March 1, 2010
The risk of cardiac events drops sharply when HIV-positive smokers quit, mirroring what is seen in people not infected with the virus, according to preliminary data presented at the recent 17th Conference on Retroviruses and Opportunistic Infections.
The finding comes from the Data Collection on Adverse Events of Anti-HIV Drugs (DAD) study, which was designed to investigate cardiovascular risks associated with various HIV treatments. Kathy Petoumenos, PhD, of the University of New South Wales, and colleagues assessed risk of myocardial infarction; coronary heart disease, including MI; cardiovascular disease (CVD), including CHD and stroke; and all-cause mortality. The international cohort of 27,000 participants included 8,920 who had never smoked and served as a control.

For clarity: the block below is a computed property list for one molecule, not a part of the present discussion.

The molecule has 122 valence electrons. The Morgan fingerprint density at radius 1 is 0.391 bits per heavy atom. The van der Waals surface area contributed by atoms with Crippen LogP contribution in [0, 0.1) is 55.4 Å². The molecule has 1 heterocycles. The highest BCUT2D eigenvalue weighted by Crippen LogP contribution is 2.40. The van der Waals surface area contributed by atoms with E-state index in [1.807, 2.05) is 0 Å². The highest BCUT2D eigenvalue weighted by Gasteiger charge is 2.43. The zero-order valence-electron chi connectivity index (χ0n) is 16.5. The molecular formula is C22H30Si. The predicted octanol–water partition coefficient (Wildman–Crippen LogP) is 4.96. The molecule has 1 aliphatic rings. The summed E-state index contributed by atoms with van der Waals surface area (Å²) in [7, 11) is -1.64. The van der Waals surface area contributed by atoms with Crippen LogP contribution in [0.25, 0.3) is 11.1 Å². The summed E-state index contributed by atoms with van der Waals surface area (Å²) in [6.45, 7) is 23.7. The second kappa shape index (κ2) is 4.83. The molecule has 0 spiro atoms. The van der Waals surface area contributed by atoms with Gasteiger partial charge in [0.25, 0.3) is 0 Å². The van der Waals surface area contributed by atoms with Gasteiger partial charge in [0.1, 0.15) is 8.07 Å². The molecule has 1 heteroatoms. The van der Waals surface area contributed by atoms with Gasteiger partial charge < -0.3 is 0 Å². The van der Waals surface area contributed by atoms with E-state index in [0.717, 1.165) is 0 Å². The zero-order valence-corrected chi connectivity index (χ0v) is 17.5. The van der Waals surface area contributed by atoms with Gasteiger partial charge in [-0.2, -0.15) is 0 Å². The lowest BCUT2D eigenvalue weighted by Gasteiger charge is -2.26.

Compared to the control group, previous smokers had a 73 percent increase in MI risk, a 60 percent increase in CHD risk and a 38 percent increase in CVD. Current smokers had a 3.4-fold elevated risk for MI, 2.5-fold for CHD, and 2.2-fold for CVD, respectively, compared to the control group. Current but not previous smokers had an increased risk for all-cause mortality.
02.19.2010; Michael Smith
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